“They moved it to the stadium and it’s been there ever since.”
“I remember getting up to the podium the year Jim went in,” said Berman, master of ceremonies in Canton. “We’d never done one in the stadium before. I said ‘testing one-two’ or something and the whole place started cheering. I went in back and said, ‘Oh, my God, this is a Buffalo home game!’ ”
There have been some great Buffalo moments in Canton over the years: Marv Levy in 2001; Kelly in ’02; James Lofton and Joe DeLamielleure in ’03; Thurman Thomas in 2007; Smith and Wilson in ’09.
Now, Reed goes in on his eighth try and will likely be the last player from the Super Bowl teams to be enshrined. It’s like the closing of a book on an era. With Wilson’s passing and Kelly’s illness weighing on people’s minds, it should be the most emotional gathering of all.
“There’s going to be a lot of emotions in there,” Berman said. “It’s like a perfect storm. It’s a Buffalo weekend, there’s no question. And I’ll be thrilled to see how it goes and how many Bills jerseys I’ll see from the podium.”
The Bills have a way of rising to the occasion in Canton. Kelly spoke movingly of his son, Hunter. Thomas was witty and wise; Levy erudite and paternal, Smith humble and eloquent. I’m sure it will be emotional when Reed looks Kelly’s way and thanks him for his friendship and pinpoint passing.
“If you worked hard and tried hard, Jim was in your corner,” said Steve Tasker. “Andre responded to that. He was smart enough to know you run the route the way the quarterback wants you to run the route. That’s why Andre was Jim’s favorite guy. He’d do it the way Jim wanted it done, and Andre never failed him.”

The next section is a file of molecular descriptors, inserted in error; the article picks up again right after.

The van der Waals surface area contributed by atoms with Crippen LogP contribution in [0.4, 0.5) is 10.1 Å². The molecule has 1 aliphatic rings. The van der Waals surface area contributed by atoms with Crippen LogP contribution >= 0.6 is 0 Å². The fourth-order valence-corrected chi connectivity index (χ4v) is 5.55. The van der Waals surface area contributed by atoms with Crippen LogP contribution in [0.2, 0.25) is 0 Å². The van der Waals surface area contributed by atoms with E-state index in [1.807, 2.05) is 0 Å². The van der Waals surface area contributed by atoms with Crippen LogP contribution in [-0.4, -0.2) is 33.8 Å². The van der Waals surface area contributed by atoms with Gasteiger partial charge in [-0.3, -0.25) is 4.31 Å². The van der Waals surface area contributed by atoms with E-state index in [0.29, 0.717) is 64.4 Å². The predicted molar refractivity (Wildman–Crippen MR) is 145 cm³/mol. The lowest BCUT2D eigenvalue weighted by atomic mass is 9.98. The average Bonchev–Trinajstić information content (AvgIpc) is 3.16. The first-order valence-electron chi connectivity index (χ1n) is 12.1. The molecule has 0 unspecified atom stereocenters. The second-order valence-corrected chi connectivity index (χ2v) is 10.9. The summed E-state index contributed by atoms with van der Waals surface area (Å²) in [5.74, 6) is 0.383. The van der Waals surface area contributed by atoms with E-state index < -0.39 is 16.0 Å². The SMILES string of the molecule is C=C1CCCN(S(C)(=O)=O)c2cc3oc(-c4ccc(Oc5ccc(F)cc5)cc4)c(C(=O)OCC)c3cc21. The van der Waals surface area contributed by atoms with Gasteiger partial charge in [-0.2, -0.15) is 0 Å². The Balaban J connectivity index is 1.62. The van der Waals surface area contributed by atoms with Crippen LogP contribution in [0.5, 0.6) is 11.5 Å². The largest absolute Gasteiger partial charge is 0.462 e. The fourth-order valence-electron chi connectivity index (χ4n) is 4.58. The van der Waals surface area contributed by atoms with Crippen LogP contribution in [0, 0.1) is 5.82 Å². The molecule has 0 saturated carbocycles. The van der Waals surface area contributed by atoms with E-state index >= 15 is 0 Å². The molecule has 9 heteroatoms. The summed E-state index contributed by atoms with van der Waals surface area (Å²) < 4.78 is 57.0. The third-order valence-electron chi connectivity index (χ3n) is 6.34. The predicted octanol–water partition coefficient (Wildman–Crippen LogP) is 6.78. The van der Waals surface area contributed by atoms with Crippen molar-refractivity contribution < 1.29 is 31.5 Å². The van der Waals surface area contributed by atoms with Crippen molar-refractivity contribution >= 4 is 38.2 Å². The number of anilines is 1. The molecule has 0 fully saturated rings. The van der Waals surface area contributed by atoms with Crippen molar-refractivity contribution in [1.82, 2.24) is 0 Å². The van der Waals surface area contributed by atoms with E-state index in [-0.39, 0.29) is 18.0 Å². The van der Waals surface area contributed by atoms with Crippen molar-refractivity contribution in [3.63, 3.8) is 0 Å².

They were one of the top tandems in NFL history. Kelly to Reed. In a way, Kelly was the perfect quarterback for Reed, a brash gunslinger who pushed a proud, unsung kid who burned to prove he belonged in the NFL.
Reed went over the middle with abandon, giving up his body for his team and his QB. He was always there for Kelly, so was there ever any question that Kelly would be there for Andre this weekend, his body willing?
Kelly wouldn’t let down his old teammates, either. Those teams were proud and egotistical, but they had a rare competitive bond. Kelly began having parties at his house after the Bickering Bills fiasco. He knew they needed to become more of a family.
That’s what Hall of Fame weekends feel like when a Bill goes in, like a Buffalo family reunion. It reactivates old memories and ignites old passions and emotions.
“I know, I know,” Jill Kelly said. “If you’re a Bills fan and a die-hard and you were around for those days ... we’re a mess of emotions! And rightfully so, because it’s a lot.”
Jill said the hoopla has been helpful because it forces Jim to stop and rest, literally for hours at times. He doesn’t want to miss a thing.
“I know he’ll go hard,” she said, “because he’s not going to miss any opportunity to be with his guys. I think he’ll be on such an emotional high that it won’t hit him until we get home. On the ride home, he’ll be physically wiped out. I hope that’s the case, because I want him to be able to take in every single bit of this.”
He won’t be alone.